Former BBC governor Sir Roger Jones says scrap 'crazy' BBC Trust

Sir Roger Jones
Image caption Sir Roger told BBC Wales the trust's way of working was 'crazy'

A former BBC governor for Wales has called for the BBC Trust to be scrapped in the wake of the resignation of the director general, George Entwistle.

Sir Roger Jones said the system for overseeing the corporation should revert to a board of governors, which was the model in place until 2007.

The trust was introduced to ensure "unprecedented obligation to openness and transparency".

Sir Roger told BBC Wales the trust's way of working was "crazy".

He said: "The BBC Trust should be scrapped as soon as possible and replaced by the former governance arrangements, in other words, go back to having governors.

"We sat in the same room as the executives and therefore could question and find out what was going on.

"I think it was a good system and this business of doing it at arm's length is crazy."

The trust replaced the board of governors in the wake of the Hutton Report in 2004, which highlighted problems with the governors' dual role as both the corporation's champions and regulators.

Image caption Acting director general Tim Davie has vowed to "get a grip"

But another former governor of the BBC Merfyn Jones disagreed with Sir Roger.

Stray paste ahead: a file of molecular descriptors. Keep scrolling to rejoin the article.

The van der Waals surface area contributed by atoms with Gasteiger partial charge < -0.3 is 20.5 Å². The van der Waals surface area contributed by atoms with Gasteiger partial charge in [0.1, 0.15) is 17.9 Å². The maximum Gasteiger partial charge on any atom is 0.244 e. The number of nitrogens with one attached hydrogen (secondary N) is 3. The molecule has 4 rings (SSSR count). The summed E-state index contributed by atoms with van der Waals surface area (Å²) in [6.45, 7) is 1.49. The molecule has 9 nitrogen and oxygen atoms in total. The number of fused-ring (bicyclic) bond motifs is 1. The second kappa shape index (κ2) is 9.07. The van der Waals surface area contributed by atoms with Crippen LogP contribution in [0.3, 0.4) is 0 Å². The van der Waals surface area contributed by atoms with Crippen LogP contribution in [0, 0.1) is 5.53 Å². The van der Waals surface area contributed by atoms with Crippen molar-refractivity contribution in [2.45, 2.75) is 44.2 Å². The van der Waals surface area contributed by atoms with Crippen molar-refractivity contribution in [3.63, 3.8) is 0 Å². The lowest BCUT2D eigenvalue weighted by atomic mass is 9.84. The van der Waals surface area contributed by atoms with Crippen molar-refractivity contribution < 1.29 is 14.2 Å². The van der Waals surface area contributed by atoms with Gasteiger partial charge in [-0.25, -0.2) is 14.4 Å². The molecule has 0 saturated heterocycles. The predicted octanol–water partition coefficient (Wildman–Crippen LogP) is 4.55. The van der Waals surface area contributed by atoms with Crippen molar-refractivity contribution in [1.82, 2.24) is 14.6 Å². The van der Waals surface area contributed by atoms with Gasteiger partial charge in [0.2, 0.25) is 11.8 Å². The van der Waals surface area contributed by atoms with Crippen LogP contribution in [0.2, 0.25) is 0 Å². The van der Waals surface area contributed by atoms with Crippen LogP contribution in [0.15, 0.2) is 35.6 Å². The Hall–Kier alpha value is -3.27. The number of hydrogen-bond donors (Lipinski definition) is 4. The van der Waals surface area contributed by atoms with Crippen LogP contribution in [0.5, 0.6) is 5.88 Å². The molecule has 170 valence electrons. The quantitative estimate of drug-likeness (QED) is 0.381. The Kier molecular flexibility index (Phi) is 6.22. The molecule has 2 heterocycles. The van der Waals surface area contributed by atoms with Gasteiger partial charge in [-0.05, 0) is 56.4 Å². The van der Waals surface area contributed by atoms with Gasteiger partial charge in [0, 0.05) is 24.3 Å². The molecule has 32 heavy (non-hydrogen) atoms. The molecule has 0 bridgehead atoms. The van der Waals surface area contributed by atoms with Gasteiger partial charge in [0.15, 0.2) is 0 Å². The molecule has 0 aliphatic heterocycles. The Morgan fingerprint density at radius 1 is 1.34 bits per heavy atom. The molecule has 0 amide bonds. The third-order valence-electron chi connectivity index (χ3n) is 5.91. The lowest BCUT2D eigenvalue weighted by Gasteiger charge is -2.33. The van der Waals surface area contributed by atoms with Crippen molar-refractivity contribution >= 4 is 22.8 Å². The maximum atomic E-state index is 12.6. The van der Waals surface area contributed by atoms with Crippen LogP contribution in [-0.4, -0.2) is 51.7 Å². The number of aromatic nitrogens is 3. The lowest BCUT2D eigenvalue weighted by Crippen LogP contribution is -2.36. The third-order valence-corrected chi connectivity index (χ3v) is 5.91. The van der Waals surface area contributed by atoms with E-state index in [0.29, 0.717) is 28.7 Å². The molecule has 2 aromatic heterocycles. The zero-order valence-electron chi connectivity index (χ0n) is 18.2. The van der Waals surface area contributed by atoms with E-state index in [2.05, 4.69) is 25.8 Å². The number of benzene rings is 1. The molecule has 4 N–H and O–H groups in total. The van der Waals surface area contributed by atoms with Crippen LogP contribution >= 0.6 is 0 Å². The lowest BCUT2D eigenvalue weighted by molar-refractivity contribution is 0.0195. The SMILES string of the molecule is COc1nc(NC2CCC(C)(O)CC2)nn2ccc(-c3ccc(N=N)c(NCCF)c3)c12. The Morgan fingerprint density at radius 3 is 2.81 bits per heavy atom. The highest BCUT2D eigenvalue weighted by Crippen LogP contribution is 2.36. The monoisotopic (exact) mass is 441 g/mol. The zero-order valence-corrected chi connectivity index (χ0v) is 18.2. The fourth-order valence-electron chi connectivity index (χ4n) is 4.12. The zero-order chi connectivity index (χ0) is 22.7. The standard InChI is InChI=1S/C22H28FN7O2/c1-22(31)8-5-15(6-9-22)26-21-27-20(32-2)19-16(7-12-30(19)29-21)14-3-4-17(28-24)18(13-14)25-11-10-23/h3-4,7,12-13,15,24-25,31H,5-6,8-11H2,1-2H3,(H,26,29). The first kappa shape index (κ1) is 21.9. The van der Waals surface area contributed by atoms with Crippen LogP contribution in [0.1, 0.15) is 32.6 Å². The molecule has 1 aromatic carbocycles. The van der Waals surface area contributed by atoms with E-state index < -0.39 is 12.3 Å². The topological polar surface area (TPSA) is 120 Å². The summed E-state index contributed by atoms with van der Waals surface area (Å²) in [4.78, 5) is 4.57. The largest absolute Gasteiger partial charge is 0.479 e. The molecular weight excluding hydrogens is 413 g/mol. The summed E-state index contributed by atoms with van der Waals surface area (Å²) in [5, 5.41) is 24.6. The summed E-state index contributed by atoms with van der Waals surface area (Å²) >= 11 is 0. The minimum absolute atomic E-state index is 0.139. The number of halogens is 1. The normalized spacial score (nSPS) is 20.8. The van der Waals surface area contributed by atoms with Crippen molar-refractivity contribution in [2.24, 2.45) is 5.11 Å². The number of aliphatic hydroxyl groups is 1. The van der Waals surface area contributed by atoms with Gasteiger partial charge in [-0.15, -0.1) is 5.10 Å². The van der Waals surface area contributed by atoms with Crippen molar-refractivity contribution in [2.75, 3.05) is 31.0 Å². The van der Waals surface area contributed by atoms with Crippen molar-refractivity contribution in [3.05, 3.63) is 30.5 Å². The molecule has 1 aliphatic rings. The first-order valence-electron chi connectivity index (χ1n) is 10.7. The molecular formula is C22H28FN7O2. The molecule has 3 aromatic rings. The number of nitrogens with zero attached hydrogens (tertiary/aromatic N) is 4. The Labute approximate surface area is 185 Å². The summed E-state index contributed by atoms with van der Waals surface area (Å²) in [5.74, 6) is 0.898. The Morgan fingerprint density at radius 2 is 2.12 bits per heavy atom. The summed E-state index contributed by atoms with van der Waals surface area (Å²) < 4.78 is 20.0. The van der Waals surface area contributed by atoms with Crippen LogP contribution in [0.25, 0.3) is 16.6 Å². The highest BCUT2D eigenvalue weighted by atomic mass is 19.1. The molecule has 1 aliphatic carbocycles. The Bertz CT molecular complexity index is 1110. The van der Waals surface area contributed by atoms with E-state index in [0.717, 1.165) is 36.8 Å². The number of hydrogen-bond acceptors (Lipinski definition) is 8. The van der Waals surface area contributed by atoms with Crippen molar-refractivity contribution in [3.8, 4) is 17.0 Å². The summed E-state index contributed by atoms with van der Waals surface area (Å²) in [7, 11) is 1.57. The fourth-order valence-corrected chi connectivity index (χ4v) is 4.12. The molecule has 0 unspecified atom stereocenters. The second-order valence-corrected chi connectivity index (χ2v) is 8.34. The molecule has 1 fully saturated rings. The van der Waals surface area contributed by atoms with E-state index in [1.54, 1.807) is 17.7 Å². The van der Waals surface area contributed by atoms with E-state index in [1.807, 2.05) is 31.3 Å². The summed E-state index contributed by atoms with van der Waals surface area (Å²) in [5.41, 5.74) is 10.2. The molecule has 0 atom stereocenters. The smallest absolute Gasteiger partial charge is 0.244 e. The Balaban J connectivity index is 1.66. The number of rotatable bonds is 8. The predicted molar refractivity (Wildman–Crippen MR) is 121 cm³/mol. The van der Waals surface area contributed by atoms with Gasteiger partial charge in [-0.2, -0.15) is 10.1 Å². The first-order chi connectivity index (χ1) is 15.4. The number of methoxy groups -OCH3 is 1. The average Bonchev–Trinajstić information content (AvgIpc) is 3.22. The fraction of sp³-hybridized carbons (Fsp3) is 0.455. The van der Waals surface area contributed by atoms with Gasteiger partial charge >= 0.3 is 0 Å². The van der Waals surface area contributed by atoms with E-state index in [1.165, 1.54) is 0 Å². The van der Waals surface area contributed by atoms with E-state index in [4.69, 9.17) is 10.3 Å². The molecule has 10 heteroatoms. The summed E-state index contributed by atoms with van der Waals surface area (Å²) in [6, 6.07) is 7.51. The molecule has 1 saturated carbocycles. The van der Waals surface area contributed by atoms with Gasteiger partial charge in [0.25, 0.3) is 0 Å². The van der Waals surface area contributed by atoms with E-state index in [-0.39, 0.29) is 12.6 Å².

"I can see where Roger is coming from on this, there has been delay and I'm sure some of the criticism sticks to the trust," he said.

"But all I would say is that the last time there was a major story there was no trust, there was a board of governors and the board of governors were criticised for being too close to management and what was required was to separate management and governance and that is why we have the trust and I have to say I very much supported that new architecture."

Mr Jones said editorial management within the BBC was the "issue" not the structure of governance.

Meanwhile, the BBC's acting director general has vowed to "get a grip" following the resignation of Mr Entwistle over a Newsnight report on child abuse claims at care homes in north Wales.

Tim Davie said he had set up a "clear line of command" in the news division.

The director and deputy director of news have been asked to "step aside" pending an internal review into the way claims about Jimmy Savile were handled.

The BBC is beginning disciplinary measures against some of those involved in the decision to run the Newsnight report.

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